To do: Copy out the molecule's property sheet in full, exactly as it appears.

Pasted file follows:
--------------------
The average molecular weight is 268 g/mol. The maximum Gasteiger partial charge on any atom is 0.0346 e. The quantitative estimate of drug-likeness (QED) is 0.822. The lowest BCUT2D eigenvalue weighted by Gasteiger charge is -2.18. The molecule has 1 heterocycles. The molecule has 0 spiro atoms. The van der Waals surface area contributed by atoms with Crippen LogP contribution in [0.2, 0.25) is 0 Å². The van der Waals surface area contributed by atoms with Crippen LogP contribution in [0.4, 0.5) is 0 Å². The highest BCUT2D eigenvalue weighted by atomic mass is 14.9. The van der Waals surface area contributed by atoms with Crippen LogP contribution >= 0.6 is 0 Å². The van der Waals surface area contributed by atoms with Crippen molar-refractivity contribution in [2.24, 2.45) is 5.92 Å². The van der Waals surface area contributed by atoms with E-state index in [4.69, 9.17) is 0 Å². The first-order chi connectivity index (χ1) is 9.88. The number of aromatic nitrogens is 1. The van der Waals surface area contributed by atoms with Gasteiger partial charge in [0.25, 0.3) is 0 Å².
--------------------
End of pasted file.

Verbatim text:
The average molecular weight is 268 g/mol. The maximum Gasteiger partial charge on any atom is 0.0346 e. The quantitative estimate of drug-likeness (QED) is 0.822. The lowest BCUT2D eigenvalue weighted by Gasteiger charge is -2.18. The molecule has 1 heterocycles. The molecule has 0 spiro atoms. The van der Waals surface area contributed by atoms with Crippen LogP contribution in [0.2, 0.25) is 0 Å². The van der Waals surface area contributed by atoms with Crippen LogP contribution in [0.4, 0.5) is 0 Å². The highest BCUT2D eigenvalue weighted by atomic mass is 14.9. The van der Waals surface area contributed by atoms with Crippen LogP contribution >= 0.6 is 0 Å². The van der Waals surface area contributed by atoms with Crippen molar-refractivity contribution in [2.24, 2.45) is 5.92 Å². The van der Waals surface area contributed by atoms with E-state index in [4.69, 9.17) is 0 Å². The first-order chi connectivity index (χ1) is 9.88. The number of aromatic nitrogens is 1. The van der Waals surface area contributed by atoms with Gasteiger partial charge in [0.25, 0.3) is 0 Å².